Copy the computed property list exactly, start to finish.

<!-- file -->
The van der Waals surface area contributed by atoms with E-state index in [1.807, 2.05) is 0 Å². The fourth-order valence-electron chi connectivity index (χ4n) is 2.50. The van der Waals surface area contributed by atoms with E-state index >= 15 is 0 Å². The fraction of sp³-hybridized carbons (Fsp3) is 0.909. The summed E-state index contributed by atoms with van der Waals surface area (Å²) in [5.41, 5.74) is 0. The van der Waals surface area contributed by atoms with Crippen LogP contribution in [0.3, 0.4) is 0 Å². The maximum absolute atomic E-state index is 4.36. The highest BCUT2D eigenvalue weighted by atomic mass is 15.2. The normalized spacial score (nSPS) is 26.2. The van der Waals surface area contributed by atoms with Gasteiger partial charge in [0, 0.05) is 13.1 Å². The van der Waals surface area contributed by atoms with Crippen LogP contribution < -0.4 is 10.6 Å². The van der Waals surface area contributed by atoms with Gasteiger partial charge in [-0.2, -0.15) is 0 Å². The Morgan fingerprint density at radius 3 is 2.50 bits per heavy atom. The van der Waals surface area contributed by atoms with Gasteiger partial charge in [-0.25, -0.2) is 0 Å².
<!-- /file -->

The van der Waals surface area contributed by atoms with E-state index in [1.807, 2.05) is 0 Å². The fourth-order valence-electron chi connectivity index (χ4n) is 2.50. The van der Waals surface area contributed by atoms with E-state index >= 15 is 0 Å². The fraction of sp³-hybridized carbons (Fsp3) is 0.909. The summed E-state index contributed by atoms with van der Waals surface area (Å²) in [5.41, 5.74) is 0. The van der Waals surface area contributed by atoms with Crippen LogP contribution in [0.3, 0.4) is 0 Å². The maximum absolute atomic E-state index is 4.36. The highest BCUT2D eigenvalue weighted by atomic mass is 15.2. The normalized spacial score (nSPS) is 26.2. The van der Waals surface area contributed by atoms with Gasteiger partial charge in [0, 0.05) is 13.1 Å². The van der Waals surface area contributed by atoms with Crippen LogP contribution < -0.4 is 10.6 Å². The van der Waals surface area contributed by atoms with Gasteiger partial charge in [-0.2, -0.15) is 0 Å². The Morgan fingerprint density at radius 3 is 2.50 bits per heavy atom. The van der Waals surface area contributed by atoms with Gasteiger partial charge in [-0.25, -0.2) is 0 Å².